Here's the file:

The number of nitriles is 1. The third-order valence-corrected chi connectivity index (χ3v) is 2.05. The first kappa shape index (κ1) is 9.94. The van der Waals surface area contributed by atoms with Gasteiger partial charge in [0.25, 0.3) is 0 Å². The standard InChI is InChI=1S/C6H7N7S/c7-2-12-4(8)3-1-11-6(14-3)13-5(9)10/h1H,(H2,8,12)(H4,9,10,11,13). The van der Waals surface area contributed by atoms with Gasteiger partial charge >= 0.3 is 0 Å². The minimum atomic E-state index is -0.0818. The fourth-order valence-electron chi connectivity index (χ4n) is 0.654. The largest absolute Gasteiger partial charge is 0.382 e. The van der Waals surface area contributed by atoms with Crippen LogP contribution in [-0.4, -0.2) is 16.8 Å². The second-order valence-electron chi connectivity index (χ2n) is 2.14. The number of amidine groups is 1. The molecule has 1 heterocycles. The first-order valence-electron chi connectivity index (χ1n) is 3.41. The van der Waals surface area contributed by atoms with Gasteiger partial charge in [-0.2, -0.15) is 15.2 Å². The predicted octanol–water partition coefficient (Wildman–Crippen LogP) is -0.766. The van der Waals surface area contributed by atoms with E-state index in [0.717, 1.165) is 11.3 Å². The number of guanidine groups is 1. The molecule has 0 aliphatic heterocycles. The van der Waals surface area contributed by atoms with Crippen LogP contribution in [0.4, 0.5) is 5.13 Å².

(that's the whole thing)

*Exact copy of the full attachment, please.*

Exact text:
The number of nitriles is 1. The third-order valence-corrected chi connectivity index (χ3v) is 2.05. The first kappa shape index (κ1) is 9.94. The van der Waals surface area contributed by atoms with Gasteiger partial charge in [0.25, 0.3) is 0 Å². The standard InChI is InChI=1S/C6H7N7S/c7-2-12-4(8)3-1-11-6(14-3)13-5(9)10/h1H,(H2,8,12)(H4,9,10,11,13). The van der Waals surface area contributed by atoms with Gasteiger partial charge >= 0.3 is 0 Å². The minimum atomic E-state index is -0.0818. The fourth-order valence-electron chi connectivity index (χ4n) is 0.654. The largest absolute Gasteiger partial charge is 0.382 e. The van der Waals surface area contributed by atoms with Crippen LogP contribution in [-0.4, -0.2) is 16.8 Å². The second-order valence-electron chi connectivity index (χ2n) is 2.14. The number of amidine groups is 1. The molecule has 1 heterocycles. The first-order valence-electron chi connectivity index (χ1n) is 3.41. The van der Waals surface area contributed by atoms with Gasteiger partial charge in [-0.2, -0.15) is 15.2 Å². The predicted octanol–water partition coefficient (Wildman–Crippen LogP) is -0.766. The van der Waals surface area contributed by atoms with E-state index in [0.717, 1.165) is 11.3 Å². The number of guanidine groups is 1. The molecule has 0 aliphatic heterocycles. The van der Waals surface area contributed by atoms with Crippen LogP contribution in [0.4, 0.5) is 5.13 Å².